 U.S. debt: credit where it‟s due: Bond vigilantes tend to be rude about
      rating agencies, and with good reason. But it is Standard & Poor‟s, not
      the bond market that is trying to get U.S. politicians to treat the country‟s
      fiscal deficit seriously. Should anyone care that S&P has put U.S. sovereign
      debt on negative credit outlook? The answer should plainly be “no”. This
      is only an opinion, based on public data, with a one-third chance that
      action will follow within two years. Given the scale of the deficit, it is
      obvious that rating agencies should at least consider downgrades,
      whatever they say in public. But this gesture is important precisely
      because it is aimed at politicians, not investors. S&P chose to surprise the




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                                                                          19 April 2011



        market, and to move to a formal negative outlook when it could merely
        have mused publicly about downgrades, as Moody‟s did earlier this year.
        It could have raised the alarm about the debt ceiling, the current hot
        topic. Instead, it emphasised the risk that “U.S. policymakers might not
        reach an agreement on how to address medium and long-term budgetary
        challenges by 2013”. In other words, if politicians try to avoid this issue
        until after the 2012 election, they will suffer a downgrade.

     J&J/Synthes: what the doctor ordered: Fracture a bone anywhere in the
      world and the odds are good that Synthes will supply the materials to
      mend it. Snapping up the device maker for a cool $20 billion may be just
      what the doctor ordered for Johnson & Johnson which, while not quite
      broken, has been prone to some nasty spills lately. It lost nearly $1 billion
      in sales last year due to various product recalls and has been on the prowl
      since failing to consummate a big deal for British device manufacturer
      Smith & Nephew. Buying Synthes is about much more than bolstering
      J&J‟s wounded portfolio though. A leader in other parts of the
      orthopaedic market, J&J remains a bit player in trauma, Synthes‟s forte.
      An ageing population translates to far more broken bones in coming
      decades, just as it means more artificial hips and knees (where J&J
      already has scale). Synthes controls about half of this business, valued at
      more than $5 billion, around a fifth of the overall orthopaedics market.
      And its spinal products business would help J&J edge closer to market
      leader Medtronic.

     Eurozone: panic is premature: According to the Greeks, nothing
      happened. But as markets feel they have been misled by Greece in the
      past, it is no surprise that they largely ignored its denial that it had asked
      for its debt to be restructured. Greece‟s cause was not helped by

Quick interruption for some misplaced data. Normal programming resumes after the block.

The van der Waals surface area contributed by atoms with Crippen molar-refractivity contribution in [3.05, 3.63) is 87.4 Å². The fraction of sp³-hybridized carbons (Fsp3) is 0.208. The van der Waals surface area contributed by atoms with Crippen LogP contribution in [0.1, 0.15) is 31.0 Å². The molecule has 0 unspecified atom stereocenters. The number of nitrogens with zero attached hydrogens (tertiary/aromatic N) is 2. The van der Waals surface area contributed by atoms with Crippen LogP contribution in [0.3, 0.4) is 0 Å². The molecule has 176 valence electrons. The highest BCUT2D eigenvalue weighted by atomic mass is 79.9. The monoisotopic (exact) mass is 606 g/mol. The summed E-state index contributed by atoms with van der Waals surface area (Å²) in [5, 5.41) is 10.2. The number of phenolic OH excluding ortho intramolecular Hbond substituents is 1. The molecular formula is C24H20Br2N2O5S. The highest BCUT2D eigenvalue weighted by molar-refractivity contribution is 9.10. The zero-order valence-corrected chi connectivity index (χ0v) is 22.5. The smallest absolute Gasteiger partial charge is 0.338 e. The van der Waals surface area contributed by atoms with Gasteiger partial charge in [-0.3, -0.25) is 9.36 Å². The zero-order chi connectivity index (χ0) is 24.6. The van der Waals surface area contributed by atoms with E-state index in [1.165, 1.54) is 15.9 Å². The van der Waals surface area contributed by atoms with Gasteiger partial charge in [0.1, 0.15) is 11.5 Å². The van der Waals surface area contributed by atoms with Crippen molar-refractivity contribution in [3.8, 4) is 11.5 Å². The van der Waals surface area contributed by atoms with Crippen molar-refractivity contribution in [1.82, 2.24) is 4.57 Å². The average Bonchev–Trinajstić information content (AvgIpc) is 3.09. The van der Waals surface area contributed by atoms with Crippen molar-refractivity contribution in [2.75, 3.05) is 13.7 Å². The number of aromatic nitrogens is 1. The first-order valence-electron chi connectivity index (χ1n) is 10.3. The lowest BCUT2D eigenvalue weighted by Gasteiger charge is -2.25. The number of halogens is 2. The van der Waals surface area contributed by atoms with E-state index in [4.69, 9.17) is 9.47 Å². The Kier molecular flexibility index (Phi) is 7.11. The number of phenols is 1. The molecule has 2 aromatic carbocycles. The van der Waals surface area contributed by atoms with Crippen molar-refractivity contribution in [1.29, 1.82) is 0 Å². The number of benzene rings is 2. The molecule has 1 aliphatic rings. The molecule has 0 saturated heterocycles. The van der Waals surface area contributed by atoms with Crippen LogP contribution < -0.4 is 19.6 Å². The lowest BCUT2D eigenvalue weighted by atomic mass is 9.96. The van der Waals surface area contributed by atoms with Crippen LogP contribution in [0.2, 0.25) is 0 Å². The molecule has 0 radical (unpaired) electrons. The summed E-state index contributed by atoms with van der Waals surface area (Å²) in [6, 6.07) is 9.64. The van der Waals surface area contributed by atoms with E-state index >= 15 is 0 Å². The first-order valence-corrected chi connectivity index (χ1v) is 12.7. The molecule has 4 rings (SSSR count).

revelations of a German contingency plan to cope with a default. For
      Eurozone unity, the latest utterances of the d-word come at a bad time.
      Last Sunday‟s Finnish election saw Anti-Euro party True Finns vacuum up
      19% of the vote, almost five times the support they mustered in 2007. It
      may well not form part of the next coalition government, but if it does,
      its anti-bail out policies could see Finland withdraw from the European
      financial stability facility‟s €80 billion bail-out of Portugal – a lifeline that
      requires unanimous Eurozone support. Markets – like horror movie-buffs
      – love to be spooked. Spain, which must rue the timing of its Monday
      debt auction, saw yields on €3.5 billion worth of 12-month bills balloon
      almost one-third to 2.77%, and on €1.1 billion of 18 month bills by almost
      two-fifths to 3.36%. For good measure, the Euro nosedived almost 2
      cents against the dollar.

    Lombard:
     Elliott needs fresh scalps to bolster bragging rights: For a business
      operating within the supposedly secretive world of hedge funds, Elliott
      Management of the U.S. is gaining curious prominence. Scarcely a day
      goes by without the company donning the high-visibility raiment of the
      activist investor to participate in one corporate tussle or another. It is
      seeking to replace Directors at U.K. transport group National Express and
      Swiss biotech group Actelion. Elliott is also figuring, albeit in a supporting
      role, in the defence of Danisco of Denmark from DuPont of the U.S. and
      in an assault by U.K. activist Laxey on Alliance Trust, a venerable
      investment fund. There is supposedly no strategic reason why the
      company is suddenly as omnipresent in the business pages as Kate
      Middleton is in the news sections of non-pink papers. Happenstance, it is
      claimed, required Elliott to take simultaneous public positions on National
      Express, Actelion and DuPont. But one might surmise that a recovery in
      the potential for M&A deals, reflecting improved corporate profitability,




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                                                                        19 April 2011



        also has something to do with it. It makes sense to signal that a business
        might be open to offers – this being Elliott‟s message regarding National
        Express – when offers might reasonably be forthcoming.

     Cover story: The severity of antitrust penalties does not feature in inward
      investment brochures under such straplines as: “Come to the U.K. with its